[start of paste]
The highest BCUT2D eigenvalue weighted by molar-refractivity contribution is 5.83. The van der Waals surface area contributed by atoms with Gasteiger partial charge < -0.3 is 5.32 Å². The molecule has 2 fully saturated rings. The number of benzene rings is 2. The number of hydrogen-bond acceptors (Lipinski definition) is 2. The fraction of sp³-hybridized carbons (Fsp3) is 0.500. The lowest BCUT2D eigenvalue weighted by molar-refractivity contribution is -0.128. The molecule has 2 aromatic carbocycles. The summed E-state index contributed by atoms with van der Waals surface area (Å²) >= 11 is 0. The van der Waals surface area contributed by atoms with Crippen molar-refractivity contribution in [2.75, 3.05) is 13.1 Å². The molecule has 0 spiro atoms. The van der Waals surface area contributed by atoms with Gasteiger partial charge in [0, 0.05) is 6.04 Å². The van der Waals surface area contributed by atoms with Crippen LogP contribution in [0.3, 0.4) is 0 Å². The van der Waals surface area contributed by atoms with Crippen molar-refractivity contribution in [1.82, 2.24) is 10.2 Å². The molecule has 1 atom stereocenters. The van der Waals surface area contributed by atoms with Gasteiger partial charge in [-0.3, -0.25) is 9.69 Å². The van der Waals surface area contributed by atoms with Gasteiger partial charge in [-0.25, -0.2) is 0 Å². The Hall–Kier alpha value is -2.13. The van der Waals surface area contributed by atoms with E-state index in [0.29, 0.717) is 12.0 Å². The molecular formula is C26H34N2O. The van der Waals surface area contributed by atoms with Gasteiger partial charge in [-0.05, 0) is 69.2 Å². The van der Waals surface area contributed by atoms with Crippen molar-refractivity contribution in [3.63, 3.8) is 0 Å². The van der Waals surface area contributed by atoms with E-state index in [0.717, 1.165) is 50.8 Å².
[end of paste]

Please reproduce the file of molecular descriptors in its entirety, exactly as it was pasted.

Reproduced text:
The highest BCUT2D eigenvalue weighted by molar-refractivity contribution is 5.83. The van der Waals surface area contributed by atoms with Gasteiger partial charge < -0.3 is 5.32 Å². The molecule has 2 fully saturated rings. The number of benzene rings is 2. The number of hydrogen-bond acceptors (Lipinski definition) is 2. The fraction of sp³-hybridized carbons (Fsp3) is 0.500. The lowest BCUT2D eigenvalue weighted by molar-refractivity contribution is -0.128. The molecule has 2 aromatic carbocycles. The summed E-state index contributed by atoms with van der Waals surface area (Å²) >= 11 is 0. The van der Waals surface area contributed by atoms with Crippen molar-refractivity contribution in [2.75, 3.05) is 13.1 Å². The molecule has 0 spiro atoms. The van der Waals surface area contributed by atoms with Gasteiger partial charge in [0, 0.05) is 6.04 Å². The van der Waals surface area contributed by atoms with Crippen LogP contribution in [0.3, 0.4) is 0 Å². The van der Waals surface area contributed by atoms with Crippen molar-refractivity contribution in [1.82, 2.24) is 10.2 Å². The molecule has 1 atom stereocenters. The van der Waals surface area contributed by atoms with Gasteiger partial charge in [-0.3, -0.25) is 9.69 Å². The van der Waals surface area contributed by atoms with Gasteiger partial charge in [-0.25, -0.2) is 0 Å². The Hall–Kier alpha value is -2.13. The van der Waals surface area contributed by atoms with E-state index in [0.29, 0.717) is 12.0 Å². The molecular formula is C26H34N2O. The van der Waals surface area contributed by atoms with Gasteiger partial charge in [-0.05, 0) is 69.2 Å². The van der Waals surface area contributed by atoms with Crippen molar-refractivity contribution in [3.63, 3.8) is 0 Å². The van der Waals surface area contributed by atoms with E-state index in [0.717, 1.165) is 50.8 Å².